In engineering dynamics, control engineering and many other areas, auto-regressive with exogenous inputs (ARX) models are widely utilized for describing dynamic data regimes for linear and non-linear systems (Erik, 2000; Mahfouf et al., 2002; Karny and Pavelkova, 2007). However, the performance of these linear models for prediction and control has been limited. In particular, the nonlinear nature and strong directionality of the process present problems during identification. NARX model has been considered as alternatives to linear models in a number of chemical process applications such as distillation column (Sriniwas et al., 1995; Verhaegen, 1998), CSTR (Lee and Lee, 2005; Srinivasarao et al., 2006), pH process (Proll and Karim, 1994; Bomberger and Seborg, 1998) etc. Many algorithms have been employed to identify the parameters of the NARX models. Among these algorithms, Prediction Error Minimization (PEM) method (Spinelli et al., 2006), Least Squares (LS) algorithm (Chen et al., 1989; Previdi and Lovera, 2004) and genetic algorithm (Li and Jeon, 1993; Chen et al., 2007) are the most often used.

Sriniwas et al. (1995) have used polynomial NARX model for identification and control of a high-purity distillation column and they didn’t use any systematic analysis to select the past inputs and past output in the model. Verhaegen (1998) made the comparative analysis of Wiener identification approach and NARX neural network black-box identification method and concluded that former one is better in the identification of the temperature-product quality relationship in a multi-component distillation column. None of the papers have explained about the regressor analysis which is important to capture the data relation in NARX modeling. Hence in this work, new wavenet based NARX model is used to capture the nonlinear dynamics of the distillation column and regressor analysis is carried out to ensure the proper selection of regressors.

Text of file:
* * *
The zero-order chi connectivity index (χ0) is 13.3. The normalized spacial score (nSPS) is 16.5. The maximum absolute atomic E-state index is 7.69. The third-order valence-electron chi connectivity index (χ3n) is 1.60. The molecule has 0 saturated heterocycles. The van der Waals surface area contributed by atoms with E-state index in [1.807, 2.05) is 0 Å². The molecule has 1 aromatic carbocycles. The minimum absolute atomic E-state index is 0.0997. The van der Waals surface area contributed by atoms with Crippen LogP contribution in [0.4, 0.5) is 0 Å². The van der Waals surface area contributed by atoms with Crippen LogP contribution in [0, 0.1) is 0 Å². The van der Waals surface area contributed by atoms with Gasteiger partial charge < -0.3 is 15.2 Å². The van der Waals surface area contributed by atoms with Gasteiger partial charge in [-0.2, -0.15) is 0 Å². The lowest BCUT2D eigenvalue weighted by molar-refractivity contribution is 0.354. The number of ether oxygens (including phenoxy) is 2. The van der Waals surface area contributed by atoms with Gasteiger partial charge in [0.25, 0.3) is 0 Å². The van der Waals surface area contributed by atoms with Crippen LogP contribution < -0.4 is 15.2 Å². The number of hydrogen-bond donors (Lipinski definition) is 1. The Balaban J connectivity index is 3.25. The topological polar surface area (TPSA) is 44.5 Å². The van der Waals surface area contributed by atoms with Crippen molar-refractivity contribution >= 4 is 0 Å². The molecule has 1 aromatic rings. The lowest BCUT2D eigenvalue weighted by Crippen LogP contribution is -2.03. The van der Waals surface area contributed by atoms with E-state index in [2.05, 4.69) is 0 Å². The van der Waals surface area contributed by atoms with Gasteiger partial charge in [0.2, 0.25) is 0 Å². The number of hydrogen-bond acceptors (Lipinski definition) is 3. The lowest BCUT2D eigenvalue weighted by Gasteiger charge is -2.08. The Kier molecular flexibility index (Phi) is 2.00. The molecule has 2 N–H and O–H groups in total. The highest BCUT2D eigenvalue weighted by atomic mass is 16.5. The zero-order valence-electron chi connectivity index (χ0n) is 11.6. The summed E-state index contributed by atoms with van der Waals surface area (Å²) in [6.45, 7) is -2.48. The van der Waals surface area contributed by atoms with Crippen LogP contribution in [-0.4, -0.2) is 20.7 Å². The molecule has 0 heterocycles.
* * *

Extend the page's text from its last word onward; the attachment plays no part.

DISTILLATION COLUMN CASE STUDY

The schematic of pilot plant distillation column utilized in this study is shown in Fig. 1. The methanol-water binary mixture was used as feed. The top and bottom product compositions are the controlled variables in distillation column. The reflux flow rate and reboiler vapor boil up rate are used as manipulated variables, whereas feed flow rate and feed composition are considered as disturbances. The nominal operating conditions and the column parameters are listed in Table 1. The reboiler and feed temperatures were controlled using separate PID controllers. In all the experiments, tray 2, tray 6, tray 10, tray 14, distillate and bottom product temperatures are measured. The top and bottom product compositions are determined using refractive index analysis.

The experimentally validated first principle model is used as a process model in this work. In the process model, calculation of activity and fugacity coefficients are included in order to account for the non-ideality.

Image for - Development of NARX Model for Distillation Column and Studies on Effect of Regressors
Fig. 1: Pilot plant distillation column

Table 1: Nominal operating conditions and the column parameters
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The activity coefficients are calculated using UNIFAC model and the fugacity coefficients are calculated using virial equation of state. The detailed first principle model equations and the experimental validation of model were discussed in somewhere else (Ramesh et al., 2007).

NONLINEARITY STUDIES

The nonlinear dynamic characteristic of the system is necessary to select an appropriate structure of the nonlinear model along with an input and output variables for the nonlinear model. The dynamic behavior of the process is studied by giving positive and negative step changes in reflux flow rate, vapor boil up rate, feed flow rate and feed composition.

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Fig. 2: Responses in top product composition for ±10% change in R